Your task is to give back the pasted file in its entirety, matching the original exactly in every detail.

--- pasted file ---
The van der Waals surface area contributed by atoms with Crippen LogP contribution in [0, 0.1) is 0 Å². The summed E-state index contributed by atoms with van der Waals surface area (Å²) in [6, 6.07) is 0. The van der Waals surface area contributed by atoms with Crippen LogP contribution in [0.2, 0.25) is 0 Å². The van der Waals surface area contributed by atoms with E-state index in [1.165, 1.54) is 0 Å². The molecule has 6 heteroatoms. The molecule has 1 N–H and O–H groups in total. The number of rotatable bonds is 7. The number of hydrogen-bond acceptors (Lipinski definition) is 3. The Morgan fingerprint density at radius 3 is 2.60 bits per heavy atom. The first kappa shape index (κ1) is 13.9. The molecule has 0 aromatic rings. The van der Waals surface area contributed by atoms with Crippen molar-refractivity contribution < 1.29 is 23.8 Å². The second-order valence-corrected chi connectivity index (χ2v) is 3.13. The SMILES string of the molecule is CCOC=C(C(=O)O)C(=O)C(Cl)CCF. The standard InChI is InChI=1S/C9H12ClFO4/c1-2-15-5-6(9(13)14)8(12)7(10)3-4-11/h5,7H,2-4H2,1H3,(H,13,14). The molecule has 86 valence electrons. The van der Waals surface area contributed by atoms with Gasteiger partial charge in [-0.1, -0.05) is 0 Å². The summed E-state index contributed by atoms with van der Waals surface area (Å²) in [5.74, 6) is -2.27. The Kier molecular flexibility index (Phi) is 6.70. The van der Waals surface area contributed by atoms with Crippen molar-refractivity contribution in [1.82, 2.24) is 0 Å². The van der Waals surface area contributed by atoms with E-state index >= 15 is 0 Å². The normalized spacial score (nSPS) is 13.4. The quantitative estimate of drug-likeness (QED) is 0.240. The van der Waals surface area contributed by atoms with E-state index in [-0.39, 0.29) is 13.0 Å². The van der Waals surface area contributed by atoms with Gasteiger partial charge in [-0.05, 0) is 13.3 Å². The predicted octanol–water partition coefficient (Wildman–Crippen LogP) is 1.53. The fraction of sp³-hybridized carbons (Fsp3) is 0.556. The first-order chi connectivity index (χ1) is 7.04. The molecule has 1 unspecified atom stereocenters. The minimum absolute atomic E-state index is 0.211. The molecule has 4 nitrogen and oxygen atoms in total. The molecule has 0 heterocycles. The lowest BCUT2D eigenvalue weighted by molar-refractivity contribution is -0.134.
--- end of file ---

The van der Waals surface area contributed by atoms with Crippen LogP contribution in [0, 0.1) is 0 Å². The summed E-state index contributed by atoms with van der Waals surface area (Å²) in [6, 6.07) is 0. The van der Waals surface area contributed by atoms with Crippen LogP contribution in [0.2, 0.25) is 0 Å². The van der Waals surface area contributed by atoms with E-state index in [1.165, 1.54) is 0 Å². The molecule has 6 heteroatoms. The molecule has 1 N–H and O–H groups in total. The number of rotatable bonds is 7. The number of hydrogen-bond acceptors (Lipinski definition) is 3. The Morgan fingerprint density at radius 3 is 2.60 bits per heavy atom. The first kappa shape index (κ1) is 13.9. The molecule has 0 aromatic rings. The van der Waals surface area contributed by atoms with Crippen molar-refractivity contribution < 1.29 is 23.8 Å². The second-order valence-corrected chi connectivity index (χ2v) is 3.13. The SMILES string of the molecule is CCOC=C(C(=O)O)C(=O)C(Cl)CCF. The standard InChI is InChI=1S/C9H12ClFO4/c1-2-15-5-6(9(13)14)8(12)7(10)3-4-11/h5,7H,2-4H2,1H3,(H,13,14). The molecule has 86 valence electrons. The van der Waals surface area contributed by atoms with Gasteiger partial charge in [-0.1, -0.05) is 0 Å². The summed E-state index contributed by atoms with van der Waals surface area (Å²) in [5.74, 6) is -2.27. The Kier molecular flexibility index (Phi) is 6.70. The van der Waals surface area contributed by atoms with Crippen molar-refractivity contribution in [1.82, 2.24) is 0 Å². The van der Waals surface area contributed by atoms with E-state index >= 15 is 0 Å². The normalized spacial score (nSPS) is 13.4. The quantitative estimate of drug-likeness (QED) is 0.240. The van der Waals surface area contributed by atoms with E-state index in [-0.39, 0.29) is 13.0 Å². The van der Waals surface area contributed by atoms with Gasteiger partial charge in [-0.05, 0) is 13.3 Å². The predicted octanol–water partition coefficient (Wildman–Crippen LogP) is 1.53. The fraction of sp³-hybridized carbons (Fsp3) is 0.556. The first-order chi connectivity index (χ1) is 7.04. The molecule has 1 unspecified atom stereocenters. The minimum absolute atomic E-state index is 0.211. The molecule has 4 nitrogen and oxygen atoms in total. The molecule has 0 heterocycles. The lowest BCUT2D eigenvalue weighted by molar-refractivity contribution is -0.134.